“We have friends from the diocese and we heard about it so we came,” Katie Tuttle said. “I think it’s very encouraging to see so many women together for that great purpose to promote the dignity of women and living out our Catholic faith.”
The purpose and dignity of women was foremost as Colleen Carroll Campbell spoke to the crowd. Campbell is a writer for the St. Louis Post-Dispatch whose work has appeared in the Washington Post, Toronto Star, Charlotte Observer, National Catholic Reporter, National Catholic Register and many other publications. In 2000 she took a year off with a journalism fellowship and traveled the country researching and writing about the trend of traditional religion’s appeal to young Americans. The result was The New Faithful: Why Young Adults are Embracing Christian Orthodoxy. She is a former speech writer for President George Bush. Campbell also hosts “Faith & Culture” on EWTN.
Campbell spoke of the link between faith and female identity. She said women are sometimes hesitant to recognize the obvious differences between themselves and men. Culture today has focused on professions, beauty, possessions and achievements leaving little room for women to embrace who they truly are.
“So often women’s spirituality equals ‘Christianity lite,’” Campbell said. “If you go to Borders or Barnes & Noble you’ll find books on Wicca and Christian diet manuals as if women’s primary concerns are boosting self-esteem and looking pretty for Jesus.”
The very idea of femininity tends toward damsels in distress or one’s definition of being “hot,” Campbell said. It all begins at a very young age, she said. When she shops for her baby twins the boys’ section of a store offers puppy dog prints and the girls’ section has little shirts proclaiming “diva” and “I’m a shopaholic.”
“Department stores are selling fashions favored by Britney or Lindsay. Young girls send pictures of themselves on cell phones while parents say, ‘Kids will be kids,’” Campbell said. “There’s no escape in our culture from being ‘hot.’ If being feminine is not about petticoats and padded bras, what is it about?”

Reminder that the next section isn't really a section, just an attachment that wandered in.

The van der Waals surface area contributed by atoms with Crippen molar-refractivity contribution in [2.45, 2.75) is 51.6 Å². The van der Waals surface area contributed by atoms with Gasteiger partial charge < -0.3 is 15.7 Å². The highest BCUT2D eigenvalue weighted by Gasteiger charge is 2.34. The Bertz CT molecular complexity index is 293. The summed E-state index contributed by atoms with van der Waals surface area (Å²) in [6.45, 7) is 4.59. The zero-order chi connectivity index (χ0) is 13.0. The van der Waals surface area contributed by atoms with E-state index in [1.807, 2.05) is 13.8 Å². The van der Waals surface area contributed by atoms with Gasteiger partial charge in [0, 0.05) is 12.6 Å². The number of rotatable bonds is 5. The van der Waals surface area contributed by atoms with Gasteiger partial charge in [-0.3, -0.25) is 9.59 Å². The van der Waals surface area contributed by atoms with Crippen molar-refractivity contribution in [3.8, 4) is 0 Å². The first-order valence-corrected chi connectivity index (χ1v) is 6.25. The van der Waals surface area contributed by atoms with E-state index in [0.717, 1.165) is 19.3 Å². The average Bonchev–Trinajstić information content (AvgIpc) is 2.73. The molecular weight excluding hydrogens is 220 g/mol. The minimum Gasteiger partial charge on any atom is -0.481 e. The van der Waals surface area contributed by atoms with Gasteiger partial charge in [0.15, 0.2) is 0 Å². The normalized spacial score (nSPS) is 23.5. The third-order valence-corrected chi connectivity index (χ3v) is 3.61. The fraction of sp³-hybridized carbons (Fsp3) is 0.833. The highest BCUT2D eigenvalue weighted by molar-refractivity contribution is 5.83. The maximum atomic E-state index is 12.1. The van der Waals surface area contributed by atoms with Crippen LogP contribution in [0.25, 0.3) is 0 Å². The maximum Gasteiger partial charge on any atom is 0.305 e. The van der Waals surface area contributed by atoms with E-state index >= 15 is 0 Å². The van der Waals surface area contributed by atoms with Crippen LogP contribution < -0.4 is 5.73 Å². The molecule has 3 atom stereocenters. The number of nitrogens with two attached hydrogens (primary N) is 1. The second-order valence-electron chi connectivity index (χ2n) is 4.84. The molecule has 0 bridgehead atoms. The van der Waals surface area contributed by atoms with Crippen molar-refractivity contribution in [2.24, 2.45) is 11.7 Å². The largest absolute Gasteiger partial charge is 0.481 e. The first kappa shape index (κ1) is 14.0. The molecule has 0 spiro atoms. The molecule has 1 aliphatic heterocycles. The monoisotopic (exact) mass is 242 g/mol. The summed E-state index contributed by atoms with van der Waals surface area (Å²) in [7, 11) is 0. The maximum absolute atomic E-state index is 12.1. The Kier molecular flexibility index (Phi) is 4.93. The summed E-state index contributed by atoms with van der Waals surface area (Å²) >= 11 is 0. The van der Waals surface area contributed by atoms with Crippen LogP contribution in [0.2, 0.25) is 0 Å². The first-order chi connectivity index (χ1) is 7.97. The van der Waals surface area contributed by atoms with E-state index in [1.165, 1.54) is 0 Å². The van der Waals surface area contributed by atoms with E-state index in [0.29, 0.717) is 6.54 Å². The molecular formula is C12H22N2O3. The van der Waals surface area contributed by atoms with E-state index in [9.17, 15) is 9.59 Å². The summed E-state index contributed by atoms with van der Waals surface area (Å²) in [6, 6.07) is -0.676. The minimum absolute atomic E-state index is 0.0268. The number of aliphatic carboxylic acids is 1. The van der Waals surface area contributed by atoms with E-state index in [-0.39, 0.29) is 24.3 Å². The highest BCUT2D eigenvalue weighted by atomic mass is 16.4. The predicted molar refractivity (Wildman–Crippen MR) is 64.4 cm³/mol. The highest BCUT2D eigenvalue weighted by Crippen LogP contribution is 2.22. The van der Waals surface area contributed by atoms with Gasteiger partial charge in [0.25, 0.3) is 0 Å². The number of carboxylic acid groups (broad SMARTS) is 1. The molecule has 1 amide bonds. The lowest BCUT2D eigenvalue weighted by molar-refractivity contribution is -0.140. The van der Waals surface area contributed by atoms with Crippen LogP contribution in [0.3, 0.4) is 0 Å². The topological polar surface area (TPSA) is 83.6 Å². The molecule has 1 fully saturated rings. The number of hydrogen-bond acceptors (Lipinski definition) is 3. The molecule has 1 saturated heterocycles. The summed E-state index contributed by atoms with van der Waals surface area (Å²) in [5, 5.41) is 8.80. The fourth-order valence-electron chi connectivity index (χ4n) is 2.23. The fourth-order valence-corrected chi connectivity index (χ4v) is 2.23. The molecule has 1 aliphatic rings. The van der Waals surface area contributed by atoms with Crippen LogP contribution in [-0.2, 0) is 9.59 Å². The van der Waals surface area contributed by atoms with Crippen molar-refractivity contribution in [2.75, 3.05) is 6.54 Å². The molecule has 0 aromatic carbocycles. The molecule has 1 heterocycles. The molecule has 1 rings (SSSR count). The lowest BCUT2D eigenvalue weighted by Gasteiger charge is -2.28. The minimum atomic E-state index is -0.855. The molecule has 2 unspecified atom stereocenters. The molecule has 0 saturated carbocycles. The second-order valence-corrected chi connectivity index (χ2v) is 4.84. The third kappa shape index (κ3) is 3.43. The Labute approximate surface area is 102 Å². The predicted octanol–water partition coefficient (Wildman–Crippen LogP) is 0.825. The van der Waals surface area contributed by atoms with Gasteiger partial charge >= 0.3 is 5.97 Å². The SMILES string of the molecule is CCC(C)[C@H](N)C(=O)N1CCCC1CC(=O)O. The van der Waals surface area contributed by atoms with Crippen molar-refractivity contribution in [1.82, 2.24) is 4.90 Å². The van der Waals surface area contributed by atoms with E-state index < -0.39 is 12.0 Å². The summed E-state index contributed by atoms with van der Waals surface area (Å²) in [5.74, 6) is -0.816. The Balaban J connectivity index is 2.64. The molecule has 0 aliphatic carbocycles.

As women become more fulfilled in their careers and politics, they still have an inner emptiness, Campbell explained. The emptiness can’t be filled with men or money.
Campbell spoke about Pope John Paul II and his understanding of the feminine. He empowered women through his writings and focused on what he called “women’s natural inclination to focus on the concrete.”
“Women can use their gifts to convert a society from one which values people for what they have rather than who they are,” Campbell said. “Women are not born to shop. We are born to love.”
Women are called to make society more gentle and humane, Campbell said. They have a radical openness to the human person, she said. They bring their gifts to classrooms and boardrooms. Spiritual femininity embodies women who drive their mothers to doctors appointments and who stand next to their best friends while they go through an unplanned pregnancy. “Men can do those things too, of course,” Campbell said, “but they do them differently.”
Women can discover their dignity by recognizing that God should reign in their hearts, she said.
“When Jesus reigns in our hearts we have the grace we need to be authentically feminine and authentically Christian,” Campbell said. “It’s all about relying on God’s strength and not our own.”